By May S. Ruiz
There is a little-known enclave north of Pasadena where life is serene, neighbors still greet each other, and one can practically touch the mountain. This small community is Altadena, a name derived from a combination of the Spanish word “alta,” meaning upper, and “dena” from Pasadena.
It is a quaint community with horse properties and where homes’ backyards open to trails. There are very few multi-storied establishments and whatever landmarks have stood before remain to this day — St. Elizabeth of Hungary Catholic Church, the Zane Grey Estate, the Balian Mansion. It is where one can find Christmas Tree Lane, a California Historical Landmark.
Another stalwart of the community is Saint Mark’s School, founded in 1960 by a group of dedicated parents who saw a need for quality education in a racially integrated setting. It has since grown into a well-respected preK-6th grade school that provides a strong academic curriculum that fosters critical thinking and creativity while instilling in its students a strong sense of moral and ethical responsibility. Dr. Doreen Oleson, who last month retired as Head of School after 25 years, started her term when there were only one hundred students. While the school’s enrollment has increased to 350, each year it sees applications continue to rise and its geographic area widen with families from not only Pasadena, Sierra Madre, and La Cañada, but also neighborhoods such as Silver Lake, Highland Park, and Los Feliz.
For a while Saint Mark’s had contemplated extending the school to reach 8th grade, but staff realized that the school is best in its niche and scrapped that plan. According to Dr. Oleson, “We consciously decided not to go all the way to 8th grade. We built our reputation as a strong, independent school where kids stay with us for ten years and then they go on to middle school, equipped with a strong foundation.”
Dr. Oleson believes a small class size ensures that children get all the attention and support they need to prepare them for middle school. There are 34 faculty members who teach the core subjects, and supplemental studies in the arts, music, languages, and physical education. Saint Mark’s also has a librarian, information service technician, counselor, and education specialist.
It was Dr. Oleson who was instrumental in putting in place all of Saint Mark’s successful programs and garnering national recognition for the school. She leaves the school with a legacy of turning out students who are not just academically accomplished but who are self-confident, self-reliant, and responsible to themselves, their families, their school, and the world community.
These very qualities in Saint Mark’s graduates were what impressed Jennifer Foley Tolbert while she was middle school director at Pasadena’s prestigious Polytechnic School. When Dr. Oleson announced her retirement and the school’s search for its next Head of School, Ms. Tolbert didn’t hesitate to toss her hat in the ring. The ensuing national search attracted the most respected names in academia, but her qualifications (a Master’s degree in Educational Administration from Columbia University, a Bachelor’s degree in English from Saint Michael’s College in Vermont) combined with a network of local contacts and experiences, made her a standout among the applicants.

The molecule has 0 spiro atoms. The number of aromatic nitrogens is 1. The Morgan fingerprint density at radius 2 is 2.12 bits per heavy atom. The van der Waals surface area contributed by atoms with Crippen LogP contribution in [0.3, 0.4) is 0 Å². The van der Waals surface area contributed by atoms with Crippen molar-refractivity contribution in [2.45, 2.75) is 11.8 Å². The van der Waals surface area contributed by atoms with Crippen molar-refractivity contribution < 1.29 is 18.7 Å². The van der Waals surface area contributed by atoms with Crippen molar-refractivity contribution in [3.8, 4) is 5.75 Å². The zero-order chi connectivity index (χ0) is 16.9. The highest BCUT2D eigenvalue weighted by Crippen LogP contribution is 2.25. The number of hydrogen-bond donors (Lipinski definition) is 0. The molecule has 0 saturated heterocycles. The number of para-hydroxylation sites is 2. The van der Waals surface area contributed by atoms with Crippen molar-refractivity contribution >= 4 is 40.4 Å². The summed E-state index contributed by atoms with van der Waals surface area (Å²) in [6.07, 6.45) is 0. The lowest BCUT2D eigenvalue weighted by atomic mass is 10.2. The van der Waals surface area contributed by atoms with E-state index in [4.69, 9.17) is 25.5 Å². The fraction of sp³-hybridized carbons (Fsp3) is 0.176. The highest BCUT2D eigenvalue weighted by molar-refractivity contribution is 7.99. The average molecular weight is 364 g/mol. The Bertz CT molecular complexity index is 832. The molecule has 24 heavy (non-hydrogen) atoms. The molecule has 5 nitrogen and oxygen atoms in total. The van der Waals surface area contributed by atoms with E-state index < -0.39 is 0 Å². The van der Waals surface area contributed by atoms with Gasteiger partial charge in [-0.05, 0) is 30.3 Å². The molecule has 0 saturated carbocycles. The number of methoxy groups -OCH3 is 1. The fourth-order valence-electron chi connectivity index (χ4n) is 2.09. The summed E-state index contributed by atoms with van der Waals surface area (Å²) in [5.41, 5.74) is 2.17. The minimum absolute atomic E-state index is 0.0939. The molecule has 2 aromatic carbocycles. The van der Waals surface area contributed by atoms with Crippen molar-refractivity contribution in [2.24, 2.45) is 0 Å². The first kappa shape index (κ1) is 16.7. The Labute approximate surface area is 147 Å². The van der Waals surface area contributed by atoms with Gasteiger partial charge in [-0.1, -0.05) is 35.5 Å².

And so on the 1st of July this year, Ms. Tolbert officially took over as Head of School. Asked what attracted her to this school, she replied, “I know that Saint Mark’s takes seriously its charge to serve as a critical and strong foundation for young children. There is great pride in a Saint Mark’s education. I’m impressed by its founders and the teachers, its strong reputation in the community and the character education that comes with it. The school teaches about what it means to be a good person and a good citizen. As an Episcopal school, Saint Mark’s values a culture of inquiry; it’s a place where we encourage children to ask questions.”
As to what she brings to this job, Ms. Tolbert said “… my experience in a variety of roles and schools; a lot of energy, a love for children, and new ideas. I come with a network of great mentors and relationships within our local and national school community. I also bring a personal and professional commitment to the same values and belief in diversity and putting children first.”
According to Ms. Tolbert, “the first order of business when the staff, administrators, and students arrive in the fall will be for me to observe, ask questions, and listen. This approach will be important in figuring out priorities and areas that I need to focus on. I plan to get a sense of what’s working well and what needs to be improved upon as a way of informing next steps.”
One important aspect of private school education that Ms. Tolbert will be there to oversee is the accreditation process that will be coming up in two years. The results of this process will serve as the road map for Saint Mark’s future plans.
As Dr. Oleson prepared to leave Saint Marks at the end of June, she said, “While I enjoyed the 25 years I spent here, I am happy to go on to the next phase of my life. I am very confident that I am leaving Saint Mark’s in Jenn’s competent hands.” For her part, Ms. Tolbert says, “I am honored to be following the footsteps of a warm and beloved presence. I will take very good care of her legacy.”